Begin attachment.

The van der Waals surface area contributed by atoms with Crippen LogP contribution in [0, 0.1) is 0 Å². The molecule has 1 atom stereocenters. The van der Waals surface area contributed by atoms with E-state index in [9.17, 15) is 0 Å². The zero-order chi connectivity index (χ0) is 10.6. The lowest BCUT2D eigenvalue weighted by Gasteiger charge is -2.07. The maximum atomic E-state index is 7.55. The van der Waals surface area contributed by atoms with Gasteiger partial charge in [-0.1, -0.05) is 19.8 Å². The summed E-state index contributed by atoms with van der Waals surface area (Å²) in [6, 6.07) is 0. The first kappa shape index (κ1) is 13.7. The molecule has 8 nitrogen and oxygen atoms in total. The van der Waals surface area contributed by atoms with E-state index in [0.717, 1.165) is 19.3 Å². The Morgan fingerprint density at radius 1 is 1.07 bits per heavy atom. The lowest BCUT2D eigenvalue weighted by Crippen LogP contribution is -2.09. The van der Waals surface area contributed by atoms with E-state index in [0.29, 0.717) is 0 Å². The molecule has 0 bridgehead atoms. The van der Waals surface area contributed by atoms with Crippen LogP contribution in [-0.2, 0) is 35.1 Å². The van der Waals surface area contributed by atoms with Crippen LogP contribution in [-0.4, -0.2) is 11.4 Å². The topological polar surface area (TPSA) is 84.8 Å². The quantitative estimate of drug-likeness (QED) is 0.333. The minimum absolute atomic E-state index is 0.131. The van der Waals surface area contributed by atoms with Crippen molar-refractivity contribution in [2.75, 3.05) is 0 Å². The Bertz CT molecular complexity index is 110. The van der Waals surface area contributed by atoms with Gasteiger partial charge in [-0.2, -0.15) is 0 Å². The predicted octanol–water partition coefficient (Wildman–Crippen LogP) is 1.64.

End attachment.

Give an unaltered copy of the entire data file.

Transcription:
The van der Waals surface area contributed by atoms with Crippen LogP contribution in [0, 0.1) is 0 Å². The molecule has 1 atom stereocenters. The van der Waals surface area contributed by atoms with E-state index in [9.17, 15) is 0 Å². The zero-order chi connectivity index (χ0) is 10.6. The lowest BCUT2D eigenvalue weighted by Gasteiger charge is -2.07. The maximum atomic E-state index is 7.55. The van der Waals surface area contributed by atoms with Gasteiger partial charge in [-0.1, -0.05) is 19.8 Å². The summed E-state index contributed by atoms with van der Waals surface area (Å²) in [6, 6.07) is 0. The first kappa shape index (κ1) is 13.7. The molecule has 8 nitrogen and oxygen atoms in total. The van der Waals surface area contributed by atoms with E-state index in [0.717, 1.165) is 19.3 Å². The Morgan fingerprint density at radius 1 is 1.07 bits per heavy atom. The lowest BCUT2D eigenvalue weighted by Crippen LogP contribution is -2.09. The van der Waals surface area contributed by atoms with E-state index in [0.29, 0.717) is 0 Å². The molecule has 0 bridgehead atoms. The van der Waals surface area contributed by atoms with Crippen LogP contribution in [-0.2, 0) is 35.1 Å². The van der Waals surface area contributed by atoms with Crippen LogP contribution in [-0.4, -0.2) is 11.4 Å². The topological polar surface area (TPSA) is 84.8 Å². The quantitative estimate of drug-likeness (QED) is 0.333. The minimum absolute atomic E-state index is 0.131. The van der Waals surface area contributed by atoms with Crippen molar-refractivity contribution in [2.75, 3.05) is 0 Å². The Bertz CT molecular complexity index is 110. The van der Waals surface area contributed by atoms with Gasteiger partial charge in [-0.2, -0.15) is 0 Å². The predicted octanol–water partition coefficient (Wildman–Crippen LogP) is 1.64.